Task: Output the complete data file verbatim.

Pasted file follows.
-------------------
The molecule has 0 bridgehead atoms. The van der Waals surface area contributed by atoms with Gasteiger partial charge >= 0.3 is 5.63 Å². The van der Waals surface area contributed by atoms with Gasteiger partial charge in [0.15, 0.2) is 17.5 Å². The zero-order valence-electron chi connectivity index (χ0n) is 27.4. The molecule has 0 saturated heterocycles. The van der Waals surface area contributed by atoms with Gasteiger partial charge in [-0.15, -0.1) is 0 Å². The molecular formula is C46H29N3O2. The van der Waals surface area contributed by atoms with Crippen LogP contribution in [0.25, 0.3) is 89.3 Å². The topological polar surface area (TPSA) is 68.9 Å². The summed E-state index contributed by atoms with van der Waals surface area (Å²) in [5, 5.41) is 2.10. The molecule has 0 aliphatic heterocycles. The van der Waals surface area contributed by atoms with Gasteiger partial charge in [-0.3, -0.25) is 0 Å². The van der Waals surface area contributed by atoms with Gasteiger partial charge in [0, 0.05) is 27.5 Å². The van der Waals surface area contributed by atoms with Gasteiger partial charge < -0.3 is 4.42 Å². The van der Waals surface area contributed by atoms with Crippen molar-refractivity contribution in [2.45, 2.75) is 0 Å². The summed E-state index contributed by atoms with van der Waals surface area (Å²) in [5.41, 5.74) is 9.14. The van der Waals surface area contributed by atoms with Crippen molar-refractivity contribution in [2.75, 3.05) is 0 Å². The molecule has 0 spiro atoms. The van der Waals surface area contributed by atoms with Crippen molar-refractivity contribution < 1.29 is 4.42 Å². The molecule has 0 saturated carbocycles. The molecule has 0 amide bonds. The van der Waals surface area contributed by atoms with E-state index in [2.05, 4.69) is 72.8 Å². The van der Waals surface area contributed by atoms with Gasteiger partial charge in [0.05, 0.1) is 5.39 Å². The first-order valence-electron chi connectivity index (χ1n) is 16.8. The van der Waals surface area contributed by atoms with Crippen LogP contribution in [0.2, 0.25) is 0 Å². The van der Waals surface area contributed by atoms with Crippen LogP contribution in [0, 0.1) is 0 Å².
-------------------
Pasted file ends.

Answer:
The molecule has 0 bridgehead atoms. The van der Waals surface area contributed by atoms with Gasteiger partial charge >= 0.3 is 5.63 Å². The van der Waals surface area contributed by atoms with Gasteiger partial charge in [0.15, 0.2) is 17.5 Å². The zero-order valence-electron chi connectivity index (χ0n) is 27.4. The molecule has 0 saturated heterocycles. The van der Waals surface area contributed by atoms with Gasteiger partial charge in [-0.15, -0.1) is 0 Å². The molecular formula is C46H29N3O2. The van der Waals surface area contributed by atoms with Crippen LogP contribution in [0.25, 0.3) is 89.3 Å². The topological polar surface area (TPSA) is 68.9 Å². The summed E-state index contributed by atoms with van der Waals surface area (Å²) in [5, 5.41) is 2.10. The molecule has 0 aliphatic heterocycles. The van der Waals surface area contributed by atoms with Gasteiger partial charge in [-0.3, -0.25) is 0 Å². The van der Waals surface area contributed by atoms with Gasteiger partial charge in [0, 0.05) is 27.5 Å². The van der Waals surface area contributed by atoms with Gasteiger partial charge < -0.3 is 4.42 Å². The van der Waals surface area contributed by atoms with Crippen molar-refractivity contribution in [2.45, 2.75) is 0 Å². The summed E-state index contributed by atoms with van der Waals surface area (Å²) in [5.41, 5.74) is 9.14. The van der Waals surface area contributed by atoms with Crippen molar-refractivity contribution in [2.75, 3.05) is 0 Å². The molecule has 0 spiro atoms. The van der Waals surface area contributed by atoms with Crippen molar-refractivity contribution < 1.29 is 4.42 Å². The molecule has 0 saturated carbocycles. The molecule has 0 amide bonds. The van der Waals surface area contributed by atoms with E-state index in [2.05, 4.69) is 72.8 Å². The van der Waals surface area contributed by atoms with Gasteiger partial charge in [0.05, 0.1) is 5.39 Å². The first-order valence-electron chi connectivity index (χ1n) is 16.8. The van der Waals surface area contributed by atoms with Crippen LogP contribution in [0.2, 0.25) is 0 Å². The van der Waals surface area contributed by atoms with Crippen LogP contribution in [0, 0.1) is 0 Å².